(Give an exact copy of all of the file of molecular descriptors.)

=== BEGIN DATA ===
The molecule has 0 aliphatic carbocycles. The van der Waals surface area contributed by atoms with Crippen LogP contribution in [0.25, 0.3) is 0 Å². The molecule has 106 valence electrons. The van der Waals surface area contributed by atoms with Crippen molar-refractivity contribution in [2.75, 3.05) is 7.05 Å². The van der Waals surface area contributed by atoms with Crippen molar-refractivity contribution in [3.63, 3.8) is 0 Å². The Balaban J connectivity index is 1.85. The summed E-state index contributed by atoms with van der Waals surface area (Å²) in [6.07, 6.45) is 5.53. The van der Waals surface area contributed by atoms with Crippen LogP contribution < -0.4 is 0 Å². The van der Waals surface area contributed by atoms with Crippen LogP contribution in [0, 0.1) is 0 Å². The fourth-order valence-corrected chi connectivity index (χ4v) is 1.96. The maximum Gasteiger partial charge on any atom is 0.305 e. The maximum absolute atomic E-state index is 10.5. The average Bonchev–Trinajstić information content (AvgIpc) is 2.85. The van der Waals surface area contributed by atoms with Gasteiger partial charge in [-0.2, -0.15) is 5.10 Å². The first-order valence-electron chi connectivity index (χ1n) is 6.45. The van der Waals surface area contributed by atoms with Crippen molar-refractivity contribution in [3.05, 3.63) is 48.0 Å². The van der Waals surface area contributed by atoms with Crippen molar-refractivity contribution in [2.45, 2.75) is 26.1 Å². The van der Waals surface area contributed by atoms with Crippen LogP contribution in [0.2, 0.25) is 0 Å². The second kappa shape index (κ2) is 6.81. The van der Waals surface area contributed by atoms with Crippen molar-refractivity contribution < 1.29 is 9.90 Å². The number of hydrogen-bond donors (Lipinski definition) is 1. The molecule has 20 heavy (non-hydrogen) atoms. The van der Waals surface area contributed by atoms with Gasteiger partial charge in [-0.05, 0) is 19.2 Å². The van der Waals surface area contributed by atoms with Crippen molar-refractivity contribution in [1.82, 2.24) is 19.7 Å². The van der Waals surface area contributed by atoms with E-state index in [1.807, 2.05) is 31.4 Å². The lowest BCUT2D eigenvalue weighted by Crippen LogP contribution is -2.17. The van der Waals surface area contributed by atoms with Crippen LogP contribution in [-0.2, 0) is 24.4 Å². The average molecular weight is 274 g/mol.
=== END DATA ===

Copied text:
The molecule has 0 aliphatic carbocycles. The van der Waals surface area contributed by atoms with Crippen LogP contribution in [0.25, 0.3) is 0 Å². The molecule has 106 valence electrons. The van der Waals surface area contributed by atoms with Crippen molar-refractivity contribution in [2.75, 3.05) is 7.05 Å². The van der Waals surface area contributed by atoms with Crippen molar-refractivity contribution in [3.63, 3.8) is 0 Å². The Balaban J connectivity index is 1.85. The summed E-state index contributed by atoms with van der Waals surface area (Å²) in [6.07, 6.45) is 5.53. The van der Waals surface area contributed by atoms with Crippen LogP contribution < -0.4 is 0 Å². The van der Waals surface area contributed by atoms with Crippen LogP contribution in [0, 0.1) is 0 Å². The fourth-order valence-corrected chi connectivity index (χ4v) is 1.96. The maximum Gasteiger partial charge on any atom is 0.305 e. The maximum absolute atomic E-state index is 10.5. The average Bonchev–Trinajstić information content (AvgIpc) is 2.85. The van der Waals surface area contributed by atoms with Gasteiger partial charge in [-0.2, -0.15) is 5.10 Å². The first-order valence-electron chi connectivity index (χ1n) is 6.45. The van der Waals surface area contributed by atoms with Crippen molar-refractivity contribution in [3.05, 3.63) is 48.0 Å². The van der Waals surface area contributed by atoms with Crippen molar-refractivity contribution in [2.45, 2.75) is 26.1 Å². The van der Waals surface area contributed by atoms with Crippen LogP contribution in [0.2, 0.25) is 0 Å². The second kappa shape index (κ2) is 6.81. The van der Waals surface area contributed by atoms with Crippen molar-refractivity contribution < 1.29 is 9.90 Å². The number of hydrogen-bond donors (Lipinski definition) is 1. The molecule has 20 heavy (non-hydrogen) atoms. The van der Waals surface area contributed by atoms with Gasteiger partial charge in [-0.05, 0) is 19.2 Å². The van der Waals surface area contributed by atoms with Crippen molar-refractivity contribution in [1.82, 2.24) is 19.7 Å². The van der Waals surface area contributed by atoms with E-state index in [1.807, 2.05) is 31.4 Å². The lowest BCUT2D eigenvalue weighted by Crippen LogP contribution is -2.17. The van der Waals surface area contributed by atoms with Crippen LogP contribution in [-0.2, 0) is 24.4 Å². The average molecular weight is 274 g/mol.